Myers, J.D., Marsh, B. D., Frost, C. D. and Linton, J.A., 2002, Petrologic constraints on the spatial distribution of crustal magma chambers, Atka Volcanic Center, central Aleutian arc, Contributions to Mineralogy and Petrology, vol. 143, issue 5, pp. 567-586, DOI 10.1007/s00410-002-0356-7 (URL: http://link.springer.com/article/10.1007/s00410-002-0356-7)

Neal, C.A., McGimsey, R.G., Dixon, J.P., Manevich, A., and Rybin, A., 2009, 2006 Volcanic activity in Alaska, Kamchatka, and the Kurile Islands: Summary of events and response of the Alaska Volcano Observatory: U.S. Geological Survey Scientific Investigations Report 2008-5214, 102 pp, (URL: http://pubs.usgs.gov/sir/2008/5214/ )

Simkin, T., and Siebert, L., 1994, Volcanoes of the World (2nd edition), Geoscience Press, 349 pp.

Siebert, L., Simkin, T., & Kimberly, P., 2010, Volcanoes of the World (3rd edition), University of California Press, 551 pp.

Information Contacts: Alaska Volcano Observatory (AVO), a cooperative program of a) U.S. Geological Survey, 4200 University Drive, Anchorage, AK 99508-4667, USA (URL: http://www.avo.alaska.edu/), b) Geophysical Institute, University of Alaska, PO Box 757320, Fairbanks, AK 99775-7320, USA, and c) Alaska Division of Geological & Geophysical Surveys, 794 University Ave., Suite 200, Fairbanks, AK 99709, USA; Game McGimsey, AVO.

Geological Background


Korovin, the most frequently active volcano of the large volcanic complex at the NE tip of Atka Island, contains a 1533-m-high double summit with two craters located along a NW-SE line. The NW summit has a small crater, but the 1-km-wide crater of the SE cone has an unusual, open cylindrical vent of widely variable depth that sometimes contains a crater lake or a high magma column. A fresh-looking cinder cone lies on the flank of partially dissected Konia volcano, located on the SE flank of Korovin. The volcano is dominantly basaltic in composition, although some late-stage dacitic lava flows are present on both Korovin and Konia.

Eruptive History


Summary of Holocene eruption dates and Volcanic Explosivity Indices (VEI).


Start Date Stop Date Eruption Certainty VEI Evidence Activity Area or Unit
2006 Nov 25 ± 5 days 2007 Mar 3 (in or before) Confirmed 1 Historical Observations
2005 Feb 23 2005 May 5 ± 4 days Confirmed 1 Historical Observations
2004 Jul 4 (in or before) Unknown Confirmed 1 Historical Observations
2002 Jul (in or before) Unknown Confirmed 1 Historical Observations
1998 May 8 ± 1 days 1998 Jul 8 (?) Confirmed 3 Historical Observations
[ 1996 Jun 29 ] [ Unknown ] Discredited    
1987 Mar 4 (?) 1987 Mar 19 (?) Confirmed 2 Historical Observations
[ 1986 May 23 ] [ Unknown ] Uncertain 1  
[ 1976 ] [ Unknown ] Uncertain    
1973 Aug 25 ± 2 days Unknown Confirmed 0 Historical Observations
[ 1953 ] [ 1954 ] Uncertain    
[ 1951 ] [ Unknown ] Uncertain    
1907 Unknown Confirmed   Historical Observations
[ 1844 ] [ Unknown ] Uncertain    
[ 1829 ] [ 1830 ] Uncertain    

This compilation of synonyms and subsidiary features may not be comprehensive. Features are organized into four major categories: Cones, Craters, Domes, and Thermal Features. Synonyms of features appear indented below the primary name. In some cases additional feature type, elevation, or location details are provided.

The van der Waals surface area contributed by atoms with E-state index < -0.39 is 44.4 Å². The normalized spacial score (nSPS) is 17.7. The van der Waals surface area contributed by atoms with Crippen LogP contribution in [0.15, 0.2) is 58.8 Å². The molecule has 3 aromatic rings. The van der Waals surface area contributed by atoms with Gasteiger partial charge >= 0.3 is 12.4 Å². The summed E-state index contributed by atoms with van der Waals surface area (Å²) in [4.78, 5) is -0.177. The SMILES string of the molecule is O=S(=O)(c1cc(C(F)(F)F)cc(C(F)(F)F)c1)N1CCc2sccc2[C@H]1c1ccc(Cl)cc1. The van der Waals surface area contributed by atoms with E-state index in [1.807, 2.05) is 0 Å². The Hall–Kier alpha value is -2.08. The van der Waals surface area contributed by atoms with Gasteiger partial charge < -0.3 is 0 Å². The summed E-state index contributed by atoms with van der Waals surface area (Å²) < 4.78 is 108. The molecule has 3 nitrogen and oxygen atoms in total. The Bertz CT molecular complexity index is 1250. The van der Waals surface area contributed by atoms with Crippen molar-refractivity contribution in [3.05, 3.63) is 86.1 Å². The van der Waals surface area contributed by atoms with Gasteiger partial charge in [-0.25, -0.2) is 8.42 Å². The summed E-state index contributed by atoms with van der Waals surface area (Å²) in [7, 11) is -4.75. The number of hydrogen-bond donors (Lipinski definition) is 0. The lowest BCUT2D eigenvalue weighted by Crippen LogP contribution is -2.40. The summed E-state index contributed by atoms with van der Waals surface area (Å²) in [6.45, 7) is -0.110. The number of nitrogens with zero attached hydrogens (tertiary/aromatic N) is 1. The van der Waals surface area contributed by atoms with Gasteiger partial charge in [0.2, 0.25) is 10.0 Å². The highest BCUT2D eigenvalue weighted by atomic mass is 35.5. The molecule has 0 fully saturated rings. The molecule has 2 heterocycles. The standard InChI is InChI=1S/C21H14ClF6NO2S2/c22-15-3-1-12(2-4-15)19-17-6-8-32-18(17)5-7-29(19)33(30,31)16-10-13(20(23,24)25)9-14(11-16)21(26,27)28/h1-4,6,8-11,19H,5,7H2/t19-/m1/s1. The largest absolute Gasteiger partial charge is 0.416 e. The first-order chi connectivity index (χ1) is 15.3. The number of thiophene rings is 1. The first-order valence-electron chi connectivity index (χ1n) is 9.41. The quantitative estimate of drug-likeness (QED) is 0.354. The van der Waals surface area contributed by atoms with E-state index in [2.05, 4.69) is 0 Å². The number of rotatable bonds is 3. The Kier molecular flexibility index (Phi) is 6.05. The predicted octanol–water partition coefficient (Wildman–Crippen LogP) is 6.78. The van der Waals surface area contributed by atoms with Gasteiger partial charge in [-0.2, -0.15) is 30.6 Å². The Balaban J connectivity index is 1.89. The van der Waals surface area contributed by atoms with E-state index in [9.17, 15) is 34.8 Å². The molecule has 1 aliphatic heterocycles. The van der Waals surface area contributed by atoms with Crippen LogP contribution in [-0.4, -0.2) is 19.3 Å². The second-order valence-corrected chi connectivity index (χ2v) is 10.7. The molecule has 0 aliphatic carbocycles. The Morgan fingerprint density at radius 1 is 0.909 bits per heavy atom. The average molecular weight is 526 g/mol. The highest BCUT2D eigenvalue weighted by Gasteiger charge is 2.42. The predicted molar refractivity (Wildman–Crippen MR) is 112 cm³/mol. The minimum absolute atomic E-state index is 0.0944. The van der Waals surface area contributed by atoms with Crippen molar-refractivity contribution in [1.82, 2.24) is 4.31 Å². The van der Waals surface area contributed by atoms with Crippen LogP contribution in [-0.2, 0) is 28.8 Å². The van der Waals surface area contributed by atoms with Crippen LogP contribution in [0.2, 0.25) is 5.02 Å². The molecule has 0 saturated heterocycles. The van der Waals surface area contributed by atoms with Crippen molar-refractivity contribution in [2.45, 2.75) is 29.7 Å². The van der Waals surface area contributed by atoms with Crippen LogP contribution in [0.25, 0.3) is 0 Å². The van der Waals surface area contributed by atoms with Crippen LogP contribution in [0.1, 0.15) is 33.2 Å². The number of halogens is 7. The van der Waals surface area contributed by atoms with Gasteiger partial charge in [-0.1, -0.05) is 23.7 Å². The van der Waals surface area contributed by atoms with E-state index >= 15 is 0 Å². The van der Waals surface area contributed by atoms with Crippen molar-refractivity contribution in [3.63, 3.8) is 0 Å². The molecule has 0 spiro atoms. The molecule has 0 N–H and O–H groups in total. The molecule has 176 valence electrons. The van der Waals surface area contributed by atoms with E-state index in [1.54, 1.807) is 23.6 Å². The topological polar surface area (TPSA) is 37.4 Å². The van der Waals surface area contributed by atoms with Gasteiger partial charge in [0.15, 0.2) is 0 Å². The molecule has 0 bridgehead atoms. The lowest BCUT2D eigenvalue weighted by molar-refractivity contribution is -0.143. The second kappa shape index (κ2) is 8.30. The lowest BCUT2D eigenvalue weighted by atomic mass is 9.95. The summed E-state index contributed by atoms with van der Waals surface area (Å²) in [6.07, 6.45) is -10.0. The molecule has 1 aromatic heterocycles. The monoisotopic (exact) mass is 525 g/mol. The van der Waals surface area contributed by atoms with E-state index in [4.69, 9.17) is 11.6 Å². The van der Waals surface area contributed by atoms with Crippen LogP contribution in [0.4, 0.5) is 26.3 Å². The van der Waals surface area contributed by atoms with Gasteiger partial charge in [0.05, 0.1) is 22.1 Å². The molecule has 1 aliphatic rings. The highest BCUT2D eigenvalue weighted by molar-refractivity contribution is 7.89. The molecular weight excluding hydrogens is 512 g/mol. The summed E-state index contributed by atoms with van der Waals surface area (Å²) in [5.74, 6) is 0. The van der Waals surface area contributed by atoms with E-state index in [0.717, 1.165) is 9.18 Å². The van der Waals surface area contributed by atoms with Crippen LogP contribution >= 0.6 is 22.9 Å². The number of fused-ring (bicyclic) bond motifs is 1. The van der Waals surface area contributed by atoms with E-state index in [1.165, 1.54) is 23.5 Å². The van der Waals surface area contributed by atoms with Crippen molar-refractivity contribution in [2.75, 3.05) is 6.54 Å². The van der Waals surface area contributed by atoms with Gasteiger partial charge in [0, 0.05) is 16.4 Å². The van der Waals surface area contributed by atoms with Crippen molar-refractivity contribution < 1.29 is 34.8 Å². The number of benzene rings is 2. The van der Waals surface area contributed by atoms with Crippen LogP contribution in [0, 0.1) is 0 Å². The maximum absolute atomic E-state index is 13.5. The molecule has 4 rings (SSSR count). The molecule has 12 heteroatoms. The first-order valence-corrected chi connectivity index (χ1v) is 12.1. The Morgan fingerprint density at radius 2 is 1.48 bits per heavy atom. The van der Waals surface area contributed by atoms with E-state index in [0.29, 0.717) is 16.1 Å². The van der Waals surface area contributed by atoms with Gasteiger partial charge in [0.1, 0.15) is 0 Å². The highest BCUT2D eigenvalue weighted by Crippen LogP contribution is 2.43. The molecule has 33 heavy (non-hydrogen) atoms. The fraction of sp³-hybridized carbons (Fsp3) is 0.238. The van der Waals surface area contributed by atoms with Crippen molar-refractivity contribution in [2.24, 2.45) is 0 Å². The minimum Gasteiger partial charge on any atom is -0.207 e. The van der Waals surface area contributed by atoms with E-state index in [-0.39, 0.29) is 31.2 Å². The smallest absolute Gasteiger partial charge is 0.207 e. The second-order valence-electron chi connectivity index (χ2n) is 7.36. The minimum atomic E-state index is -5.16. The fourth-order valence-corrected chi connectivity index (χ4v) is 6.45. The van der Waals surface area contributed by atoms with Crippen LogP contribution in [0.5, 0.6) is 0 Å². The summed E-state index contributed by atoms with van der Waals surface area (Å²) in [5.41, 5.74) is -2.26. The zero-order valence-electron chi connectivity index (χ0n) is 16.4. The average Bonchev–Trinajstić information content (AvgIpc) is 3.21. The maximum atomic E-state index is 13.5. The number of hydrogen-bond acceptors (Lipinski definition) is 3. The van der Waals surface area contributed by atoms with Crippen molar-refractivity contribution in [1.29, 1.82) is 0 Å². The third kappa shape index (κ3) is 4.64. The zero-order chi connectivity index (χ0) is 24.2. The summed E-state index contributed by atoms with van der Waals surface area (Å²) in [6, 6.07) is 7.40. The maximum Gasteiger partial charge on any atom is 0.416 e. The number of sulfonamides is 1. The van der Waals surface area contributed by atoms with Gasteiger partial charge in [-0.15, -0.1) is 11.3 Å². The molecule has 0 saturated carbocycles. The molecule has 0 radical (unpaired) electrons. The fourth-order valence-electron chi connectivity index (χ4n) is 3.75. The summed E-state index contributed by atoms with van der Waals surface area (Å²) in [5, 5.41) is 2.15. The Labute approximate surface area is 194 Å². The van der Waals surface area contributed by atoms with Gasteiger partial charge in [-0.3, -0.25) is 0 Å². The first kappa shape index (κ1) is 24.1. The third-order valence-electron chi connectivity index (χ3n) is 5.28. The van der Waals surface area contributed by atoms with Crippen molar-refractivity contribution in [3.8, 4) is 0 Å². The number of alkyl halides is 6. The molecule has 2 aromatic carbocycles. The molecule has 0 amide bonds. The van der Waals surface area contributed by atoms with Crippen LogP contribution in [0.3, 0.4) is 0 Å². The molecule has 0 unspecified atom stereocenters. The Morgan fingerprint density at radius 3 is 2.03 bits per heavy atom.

Synonyms

Korowinsky

Cones

Feature Name Feature Type Elevation Latitude Longitude
Konia Stratovolcano 1125 m 52° 21' 37" N 174° 7' 45" W

Photo Gallery


The 200 cu km Atka volcanic complex at the NE tip of Atka Island is the largest volcanic center in the central Aleutians. A central shield volcano and caldera is ringed by 7 or 8 satellitic volcanoes. This view, from the south near Atka village, shows 1533-m-high Korovin volcano, the highest and northernmost of three Holocene stratovolcanoes of the Atka volcanic complex. Korovin has been the most active during historical time, but Sarichef and Kliuchef volcanoes may also have had historical eruptions.

Photo by James Dickson, 1986 (courtesy of John Reeder, Alaska Div. Geology Geophysical Surveys).
An unusually clear view from the NE in June 1986 shows steam rising from the summit crater of Korovin volcano, north of the Atka volcanic center. Korovin has been reported to have an unusual, open cylindrical vent of greatly variable depth. Pilots overflying the crater have reported that it sometimes contains a crater lake and at other times a high magma column.

Photo by Harold Wilson (Peninsula Airways), 1986 (courtesy of John Reeder, Alaska Div. Geology & Geophysical Surveys).
A steam plume, possibly containing minor amounts of ash, rises above the summit of Korovin volcano on March 4, 1987. This view of Korovin, north of the Atka volcanic center, was taken from the south. A satellite image on March 18 showed 3 distinct plumes, originating from Korovin and 2 vents to the south, that extended 95 km to the south. Pilots observed ash clouds and "flames" from Korovin and two vents that appeared to be on the SW flank of Kliuchev volcano.